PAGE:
The one sentence contains a noun, the other a pronoun, for the direct object.
French direct object pronouns, as well as others, are all clitics. See this answer for more detail.
In short, you can imagine that all the possible places a word can go in a sentence are like outlets and the various words are plugs (or whatever metaphor you prefer). A large plug can only fit in a large outlet and a small plug in a small outlet.
A noun phrase like les autres is a large plug. It carries new information. But a clitic like les that refers back to that is a small plug. It's hardly a complete word in the eyes of the grammar system. It only carries information that is already known and "rounds out" the verb's conjugation.
This may not be a very satisfying answer, but compare this behaviour with Spanish, a sister language, in phrases like ¿Puedes darmelo? The second word is actually three pieces: dar "give", me "to me", lo "it". "Can you give it to me?" But those two details -- give what? and to whom? -- are seen as less significant and are tacked onto the end of the verb like suffixes. French (and other languages) see those details the same way.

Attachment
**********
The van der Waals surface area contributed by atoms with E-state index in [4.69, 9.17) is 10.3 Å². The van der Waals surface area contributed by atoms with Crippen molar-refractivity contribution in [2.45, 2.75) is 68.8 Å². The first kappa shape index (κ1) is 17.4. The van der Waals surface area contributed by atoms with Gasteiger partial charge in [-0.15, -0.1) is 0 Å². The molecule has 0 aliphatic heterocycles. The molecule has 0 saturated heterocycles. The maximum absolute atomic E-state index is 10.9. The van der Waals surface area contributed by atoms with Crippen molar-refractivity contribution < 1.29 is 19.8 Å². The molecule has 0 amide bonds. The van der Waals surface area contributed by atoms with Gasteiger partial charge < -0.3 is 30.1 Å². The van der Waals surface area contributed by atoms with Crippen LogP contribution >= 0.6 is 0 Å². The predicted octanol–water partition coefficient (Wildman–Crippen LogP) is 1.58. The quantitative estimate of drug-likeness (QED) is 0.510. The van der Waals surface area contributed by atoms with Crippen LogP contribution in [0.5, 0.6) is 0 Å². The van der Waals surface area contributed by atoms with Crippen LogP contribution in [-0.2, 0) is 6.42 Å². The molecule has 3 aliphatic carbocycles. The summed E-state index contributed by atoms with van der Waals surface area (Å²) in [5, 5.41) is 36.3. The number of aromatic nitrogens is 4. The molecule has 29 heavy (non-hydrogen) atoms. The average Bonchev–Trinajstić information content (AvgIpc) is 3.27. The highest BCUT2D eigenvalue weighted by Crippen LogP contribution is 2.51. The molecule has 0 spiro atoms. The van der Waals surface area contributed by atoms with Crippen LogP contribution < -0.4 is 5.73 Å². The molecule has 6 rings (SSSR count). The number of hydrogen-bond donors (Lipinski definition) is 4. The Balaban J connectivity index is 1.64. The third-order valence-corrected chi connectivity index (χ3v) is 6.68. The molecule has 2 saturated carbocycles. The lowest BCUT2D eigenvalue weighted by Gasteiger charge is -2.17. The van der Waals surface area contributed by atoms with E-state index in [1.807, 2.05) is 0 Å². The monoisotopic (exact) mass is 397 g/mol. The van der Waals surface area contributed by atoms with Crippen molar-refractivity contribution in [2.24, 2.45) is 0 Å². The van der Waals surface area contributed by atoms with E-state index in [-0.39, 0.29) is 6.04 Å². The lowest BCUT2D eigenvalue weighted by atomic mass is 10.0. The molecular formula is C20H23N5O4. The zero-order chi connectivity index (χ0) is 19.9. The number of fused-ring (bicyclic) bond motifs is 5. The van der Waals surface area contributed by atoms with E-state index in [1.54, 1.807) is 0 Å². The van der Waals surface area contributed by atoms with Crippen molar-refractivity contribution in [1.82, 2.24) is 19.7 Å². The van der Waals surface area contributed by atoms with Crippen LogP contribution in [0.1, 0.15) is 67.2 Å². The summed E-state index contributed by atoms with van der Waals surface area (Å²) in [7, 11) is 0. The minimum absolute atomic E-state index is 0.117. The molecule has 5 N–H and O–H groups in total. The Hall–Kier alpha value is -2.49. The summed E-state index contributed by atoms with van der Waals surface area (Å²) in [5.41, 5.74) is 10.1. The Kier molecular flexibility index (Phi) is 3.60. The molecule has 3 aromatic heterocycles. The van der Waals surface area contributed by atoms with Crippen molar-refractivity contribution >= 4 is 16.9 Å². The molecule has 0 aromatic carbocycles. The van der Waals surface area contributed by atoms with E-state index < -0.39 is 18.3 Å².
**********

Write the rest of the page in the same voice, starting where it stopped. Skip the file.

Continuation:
As for your question's original title... all languages are dense forests of rules and exceptions. :) Whether we say there are a few broad rules and a lot of exceptions, or we say there are a million precise rules and no exceptions, the situation is the same: lots of elements behaving in lots of different ways. Actually, no language has yet been completed mapped out by grammarians, despite decades of effort, e.g. in the generative grammar tradition that Noam Chomsky started. However, since this particular case is pretty consistent in French -- as Laure said, direct object pronouns come before the verb -- I think we can call it a rule, even if it's a perplexing one.